1969 brought excitement based upon the manner in which the ’68 season finished, and the 100 Year of College Football Anniversary sticker was affixed to the rear of all of the Vermont helmets that carried forth the design alterations of 1968. 

Still in gear with the Triple Option, it was expected that “Lighthorse” Harry Canning who had single-handedly given the Catamounts a rushing attack at the end of the ’68 campaign, would continue his assault on the UVM record book. However fall camp uncovered another rushing gold nugget in sophomore Bob Rodger and the versatile Canning who had also been such an outstanding defensive end, was moved to fullback. Francis Peterson, again at the controls, and operating behind big 6’6”, 275 pound tackle Bob Lynch, added another dimension to the offense, passing for 1108 yards and nine touchdowns, and was exceptional as a leader. He personally set eleven of the twenty-one new UVM offensive marks that the team recorded and was named to the All Yankee Conference, All New England, and All East Coast teams. On the other end of a new school, conference, and New England record fifty-one receptions for 573 yards and seven touchdown catches was former kick and punt return specialist Gene Monahan who excelled at the end position. The offense was potent but it was Rodger who truly stood out, with a new school rushing record of 1158 yards and eleven rushing touchdowns. Despite numerous individual accolades that included ECAC Division II Sophomore Of The Year recognition for Rodger, the won-lost record was a repeat of the 3-6 of ’68.

The defense, again anchored by Second Team All New England defensive end Gerald Elliott who put his wrestling skills to good use, was generally stout enough to win more games but had some critical breakdowns, especially against UMass. Linebacker Kevin Lynch and defensive guard Larry Kull also stood out, with the latter twice winning ECAC Division awards as Lineman Of The Week. Despite having given Vermont some of their best seasons in the mid-1960s, the disappointment of ’68 and 1969 left Clifford out and paved the way for new head coach and former CFL Montreal Alouettes Offensive Coordinator Joe Scanella. Clifford however, could be proud of his body of work and the type of individuals he helped to develop. Quarterback Peterson completed his career as a Dean’s List student in Biology and attained a PhD in nutritional biochemistry from Cornell. Ron Tice became a successful attorney who eventually settled in the Toledo, Ohio area while Canning, who had such a marvelous season in ’68, became a highly respected high school Computer Science teacher and football coach in his native upstate New York. Monahan too taught and coached for years in New Jersey. Elliott completed his career in 1970 on Scanella’s first squad. Despite a winless senior year in which he served as team captain, he completed his stay at UVM as an All ECAC player who was not only All Yankee Conference but the Defensive MVP. He was also Vermont’s best wrestler and took his skills and awards first to the Hartford Knights of the Atlantic Coast Football League where he was a league All Star after going through the New England Patriots camp, and completed his football sojourn with the Hamilton Tiger Cats of the CFL for the 1972 season. A cum laude student, Elliott earned a Masters Degree in Political Science and like a number of his teammates, became a respected high school instructor and coach.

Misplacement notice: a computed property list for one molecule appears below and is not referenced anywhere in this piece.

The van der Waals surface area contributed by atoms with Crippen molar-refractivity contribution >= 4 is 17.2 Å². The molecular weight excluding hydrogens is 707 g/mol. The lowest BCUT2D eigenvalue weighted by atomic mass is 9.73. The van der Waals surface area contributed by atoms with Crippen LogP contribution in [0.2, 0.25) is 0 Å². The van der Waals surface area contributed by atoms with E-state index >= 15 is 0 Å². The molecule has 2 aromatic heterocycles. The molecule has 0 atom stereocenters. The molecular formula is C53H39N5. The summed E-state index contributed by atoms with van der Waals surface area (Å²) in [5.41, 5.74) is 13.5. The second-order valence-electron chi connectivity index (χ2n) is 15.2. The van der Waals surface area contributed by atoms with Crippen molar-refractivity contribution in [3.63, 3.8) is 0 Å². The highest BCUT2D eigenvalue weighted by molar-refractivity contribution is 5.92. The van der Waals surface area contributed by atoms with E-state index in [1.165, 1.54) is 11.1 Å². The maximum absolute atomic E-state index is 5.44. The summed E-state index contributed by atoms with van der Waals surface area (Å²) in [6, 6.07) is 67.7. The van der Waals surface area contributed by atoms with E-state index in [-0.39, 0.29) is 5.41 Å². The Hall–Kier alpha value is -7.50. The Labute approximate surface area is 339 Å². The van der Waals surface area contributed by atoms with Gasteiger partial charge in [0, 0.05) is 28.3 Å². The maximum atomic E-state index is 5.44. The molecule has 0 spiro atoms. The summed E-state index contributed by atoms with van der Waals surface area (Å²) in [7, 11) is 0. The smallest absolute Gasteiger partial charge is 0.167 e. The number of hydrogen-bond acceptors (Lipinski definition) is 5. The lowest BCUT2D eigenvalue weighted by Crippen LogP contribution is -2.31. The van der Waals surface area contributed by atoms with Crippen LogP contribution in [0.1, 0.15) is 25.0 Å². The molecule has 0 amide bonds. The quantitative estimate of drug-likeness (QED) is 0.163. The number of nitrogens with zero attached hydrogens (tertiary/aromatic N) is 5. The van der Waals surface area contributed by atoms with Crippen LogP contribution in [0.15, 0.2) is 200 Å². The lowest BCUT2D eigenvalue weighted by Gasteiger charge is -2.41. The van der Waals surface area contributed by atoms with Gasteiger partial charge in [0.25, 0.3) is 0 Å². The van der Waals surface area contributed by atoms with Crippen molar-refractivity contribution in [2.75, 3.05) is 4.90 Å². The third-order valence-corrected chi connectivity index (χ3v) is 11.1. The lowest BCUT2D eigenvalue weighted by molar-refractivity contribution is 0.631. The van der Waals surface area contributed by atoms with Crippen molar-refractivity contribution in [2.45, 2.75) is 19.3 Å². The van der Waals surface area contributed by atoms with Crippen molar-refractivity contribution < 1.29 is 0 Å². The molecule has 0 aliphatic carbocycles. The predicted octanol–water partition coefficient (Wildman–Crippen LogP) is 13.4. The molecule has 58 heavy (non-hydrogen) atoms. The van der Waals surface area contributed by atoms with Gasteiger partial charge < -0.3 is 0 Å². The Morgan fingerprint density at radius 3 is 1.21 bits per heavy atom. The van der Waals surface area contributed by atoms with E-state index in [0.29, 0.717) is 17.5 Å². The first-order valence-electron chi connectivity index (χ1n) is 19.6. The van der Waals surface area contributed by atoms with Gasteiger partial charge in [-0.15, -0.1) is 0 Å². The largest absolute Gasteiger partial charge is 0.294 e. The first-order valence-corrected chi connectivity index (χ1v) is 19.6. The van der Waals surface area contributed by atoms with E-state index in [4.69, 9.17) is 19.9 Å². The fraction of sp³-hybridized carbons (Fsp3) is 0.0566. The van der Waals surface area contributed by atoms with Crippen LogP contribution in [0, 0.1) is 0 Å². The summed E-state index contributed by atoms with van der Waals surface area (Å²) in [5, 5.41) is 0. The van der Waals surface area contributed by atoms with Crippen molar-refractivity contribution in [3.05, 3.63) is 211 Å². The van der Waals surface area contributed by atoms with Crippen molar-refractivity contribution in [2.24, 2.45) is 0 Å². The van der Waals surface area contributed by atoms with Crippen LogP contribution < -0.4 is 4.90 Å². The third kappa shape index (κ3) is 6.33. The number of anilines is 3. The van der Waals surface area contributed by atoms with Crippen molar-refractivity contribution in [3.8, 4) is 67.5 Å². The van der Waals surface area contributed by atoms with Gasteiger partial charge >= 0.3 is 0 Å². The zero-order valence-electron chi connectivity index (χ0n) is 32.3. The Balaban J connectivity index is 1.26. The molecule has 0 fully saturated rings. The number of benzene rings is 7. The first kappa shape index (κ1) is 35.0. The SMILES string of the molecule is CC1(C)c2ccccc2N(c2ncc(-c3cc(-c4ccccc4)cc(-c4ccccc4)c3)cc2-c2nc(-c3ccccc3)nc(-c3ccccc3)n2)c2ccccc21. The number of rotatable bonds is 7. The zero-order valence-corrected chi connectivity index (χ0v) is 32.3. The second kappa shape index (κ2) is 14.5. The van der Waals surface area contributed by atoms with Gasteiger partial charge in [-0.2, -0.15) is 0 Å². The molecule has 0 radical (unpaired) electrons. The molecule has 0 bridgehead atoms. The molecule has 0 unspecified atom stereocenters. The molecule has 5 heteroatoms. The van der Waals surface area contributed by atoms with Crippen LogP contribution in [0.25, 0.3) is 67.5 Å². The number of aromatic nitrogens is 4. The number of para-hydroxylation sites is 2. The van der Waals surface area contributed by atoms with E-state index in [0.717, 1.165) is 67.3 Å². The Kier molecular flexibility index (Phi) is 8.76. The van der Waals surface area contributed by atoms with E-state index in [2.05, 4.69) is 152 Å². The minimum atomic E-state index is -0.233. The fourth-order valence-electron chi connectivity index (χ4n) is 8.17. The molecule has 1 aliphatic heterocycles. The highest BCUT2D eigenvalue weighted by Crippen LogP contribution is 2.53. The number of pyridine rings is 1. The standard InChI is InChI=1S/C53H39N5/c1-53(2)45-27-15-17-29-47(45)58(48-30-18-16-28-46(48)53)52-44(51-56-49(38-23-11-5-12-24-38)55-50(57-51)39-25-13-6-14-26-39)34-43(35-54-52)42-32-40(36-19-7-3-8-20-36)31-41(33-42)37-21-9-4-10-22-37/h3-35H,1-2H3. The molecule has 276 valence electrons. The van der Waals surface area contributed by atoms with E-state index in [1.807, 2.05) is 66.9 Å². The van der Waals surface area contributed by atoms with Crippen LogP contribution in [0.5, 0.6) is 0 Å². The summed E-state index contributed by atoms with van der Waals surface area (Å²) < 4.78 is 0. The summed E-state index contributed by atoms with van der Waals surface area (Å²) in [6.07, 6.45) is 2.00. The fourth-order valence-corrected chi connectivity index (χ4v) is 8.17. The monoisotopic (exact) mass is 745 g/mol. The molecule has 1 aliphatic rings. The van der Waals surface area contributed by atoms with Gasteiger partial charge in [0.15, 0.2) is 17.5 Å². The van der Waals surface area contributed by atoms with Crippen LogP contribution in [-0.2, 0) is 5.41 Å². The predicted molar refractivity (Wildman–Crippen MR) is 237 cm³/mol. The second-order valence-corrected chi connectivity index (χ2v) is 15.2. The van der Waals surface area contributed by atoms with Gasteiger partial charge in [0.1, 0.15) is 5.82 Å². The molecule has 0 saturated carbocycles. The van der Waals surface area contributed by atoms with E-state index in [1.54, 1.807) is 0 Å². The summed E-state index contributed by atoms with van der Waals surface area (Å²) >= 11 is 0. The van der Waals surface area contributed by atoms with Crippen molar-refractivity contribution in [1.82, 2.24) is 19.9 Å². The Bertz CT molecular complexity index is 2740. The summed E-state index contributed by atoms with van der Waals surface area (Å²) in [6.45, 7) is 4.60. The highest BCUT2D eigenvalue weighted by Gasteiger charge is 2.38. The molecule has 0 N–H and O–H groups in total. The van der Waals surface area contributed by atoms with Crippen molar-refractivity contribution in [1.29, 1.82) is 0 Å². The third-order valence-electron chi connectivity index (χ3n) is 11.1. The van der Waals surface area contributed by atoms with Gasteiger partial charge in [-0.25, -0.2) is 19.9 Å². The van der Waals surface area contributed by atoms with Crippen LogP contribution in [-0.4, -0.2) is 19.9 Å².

While the demise of the Vermont football program following the 1974 season has left a void, the obvious quality of the student-athletes that were drawn to both attend school and represent the beautiful university in collegiate athletics resonated for years. The club level team that now represents the Catamounts is a true reflection of the dedicated student-athlete and is a reminder that the re-establishment of football as a varsity sport would certainly enhance the fall season in the magnificent Vermont setting.